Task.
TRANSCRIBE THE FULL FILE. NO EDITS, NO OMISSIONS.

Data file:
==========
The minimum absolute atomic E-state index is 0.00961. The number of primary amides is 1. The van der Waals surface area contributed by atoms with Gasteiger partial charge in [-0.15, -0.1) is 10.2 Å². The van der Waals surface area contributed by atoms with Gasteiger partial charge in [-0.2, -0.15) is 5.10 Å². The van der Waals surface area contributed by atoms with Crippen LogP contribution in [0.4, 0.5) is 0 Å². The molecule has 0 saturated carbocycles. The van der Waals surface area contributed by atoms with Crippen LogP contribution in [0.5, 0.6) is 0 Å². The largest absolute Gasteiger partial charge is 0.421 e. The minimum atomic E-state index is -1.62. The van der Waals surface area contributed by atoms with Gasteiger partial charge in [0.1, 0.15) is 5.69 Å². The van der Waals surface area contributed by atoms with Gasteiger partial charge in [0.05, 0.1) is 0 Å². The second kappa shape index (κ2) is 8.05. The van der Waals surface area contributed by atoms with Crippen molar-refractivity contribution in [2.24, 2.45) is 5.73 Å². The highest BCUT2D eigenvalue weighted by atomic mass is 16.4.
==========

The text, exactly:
The minimum absolute atomic E-state index is 0.00961. The number of primary amides is 1. The van der Waals surface area contributed by atoms with Gasteiger partial charge in [-0.15, -0.1) is 10.2 Å². The van der Waals surface area contributed by atoms with Gasteiger partial charge in [-0.2, -0.15) is 5.10 Å². The van der Waals surface area contributed by atoms with Crippen LogP contribution in [0.4, 0.5) is 0 Å². The molecule has 0 saturated carbocycles. The van der Waals surface area contributed by atoms with Crippen LogP contribution in [0.5, 0.6) is 0 Å². The largest absolute Gasteiger partial charge is 0.421 e. The minimum atomic E-state index is -1.62. The van der Waals surface area contributed by atoms with Gasteiger partial charge in [0.1, 0.15) is 5.69 Å². The van der Waals surface area contributed by atoms with Gasteiger partial charge in [0.05, 0.1) is 0 Å². The second kappa shape index (κ2) is 8.05. The van der Waals surface area contributed by atoms with Crippen molar-refractivity contribution in [2.24, 2.45) is 5.73 Å². The highest BCUT2D eigenvalue weighted by atomic mass is 16.4.